This isn't a trick question, or one that necessarily can't be answered in a sane manner.
Paul argues that Abraham got to heaven by faith, not law. Abe was ordered to kill his son, by Elohim, so he did so. This is the type of faith needed to get to be with God.
However, the synoptic gospels, written by Jewish Christians, seem to be of a view that you can get to heaven by following Jewish law in a different way.
The parable of Lazarus in Luke 16, documents a supposed case of a Jew going to heaven because he was poor and neglected:
 And it came to pass, that the beggar died, and was carried by the angels into Abraham's bosom: the rich man also died, and was buried;
 And in hell he lift up his eyes, being in torments, and seeth Abraham afar off, and Lazarus in his bosom.
In pre-Christian times, it was widely believed by Pharisees that you got to heaven, if you were righteous. The logic and scripture for these beliefs has been destroyed by time; not propagated by Pauline Christians. We have evidence of this from the Ethiopian church.
At the end of the parable, there is the ambiguous statement:
 And he said, Nay, father Abraham: but if one went unto them from the dead, they will repent.
 And he said unto him, If they hear not Moses and the prophets, neither will they be persuaded, though one rose from the dead.
The peculiarity of this statement in Luke, is that you have been warned so clearly by Moses and "the prophets" that you will go to hell, that you don't need any more warning. (Of course there is no warning at all in the O.T, about going to hell or hades. It just says you will go to sheol, no matter who you are.)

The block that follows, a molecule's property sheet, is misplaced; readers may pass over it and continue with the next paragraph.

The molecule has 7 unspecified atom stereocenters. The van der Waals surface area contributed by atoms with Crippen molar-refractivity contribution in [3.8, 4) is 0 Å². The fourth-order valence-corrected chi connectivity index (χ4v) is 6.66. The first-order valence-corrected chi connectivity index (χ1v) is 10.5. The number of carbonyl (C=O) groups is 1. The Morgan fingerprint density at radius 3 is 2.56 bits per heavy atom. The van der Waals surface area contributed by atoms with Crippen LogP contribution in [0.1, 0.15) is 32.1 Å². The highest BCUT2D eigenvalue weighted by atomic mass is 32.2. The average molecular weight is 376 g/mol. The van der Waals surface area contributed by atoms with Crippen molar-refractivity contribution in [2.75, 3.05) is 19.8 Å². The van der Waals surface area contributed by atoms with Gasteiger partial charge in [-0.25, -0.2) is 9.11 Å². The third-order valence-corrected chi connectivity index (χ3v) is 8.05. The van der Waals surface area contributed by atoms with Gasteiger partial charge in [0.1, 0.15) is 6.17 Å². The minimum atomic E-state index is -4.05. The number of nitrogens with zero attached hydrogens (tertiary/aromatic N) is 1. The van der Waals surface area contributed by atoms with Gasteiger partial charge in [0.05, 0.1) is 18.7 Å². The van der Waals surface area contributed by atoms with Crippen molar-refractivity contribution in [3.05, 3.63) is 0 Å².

In the statement above, I left out some logic. You've been warned clearly that you will go to hell, IF you don't follow Jewish law. So, where do you go, if you do follow Jewish law? Perhaps to some other undiscovered place... or heaven, dare I say.
Christians say you can't go to the kingdom without Jesus, or unless you are a child, or unless God just decides to send you to heaven because you never heard of him, or unless you were good. There is an extensive list of exceptions.
The sneaky thing about the warning that Moses and the prophets have given, is that you have been warned in the O.T, that bad things will happen to you, if you disobey God, but not to any real degree. It's like a parent telling a child not to eat a stash of jelly beans because they are bad for them, but secretly hiding the fact that it's full of cyanide. Children are known to have little impulse control, so when the child eats a jelly bean, and starts to die, the parent can say "There, I told you it would be bad for you, but you disobeyed me." It sounds very like the Adam and Eve story, so it's not without precedent.
The problem is: why is Jesus telling an audience that Lazarus is a candidate for the kingdom of heaven, just because he is poor? Isn't this such a bad way of telling the moral, that he really should be shot? Carrying the jelly bean analogy further. It's like:
The ancient mythology of the jelly beans is that if you eat too many, they are bad for you. Then a great teacher comes along, and tells a story about how someone who didn't eat too many of them, was perfectly OK. He then leaves the jar of jelly beans in front of the children, and says "These are dietarily bad for you, and cause tooth decay, but they taste really good."
Maybe Jesus had to be crucified, because he was such a misleading teacher?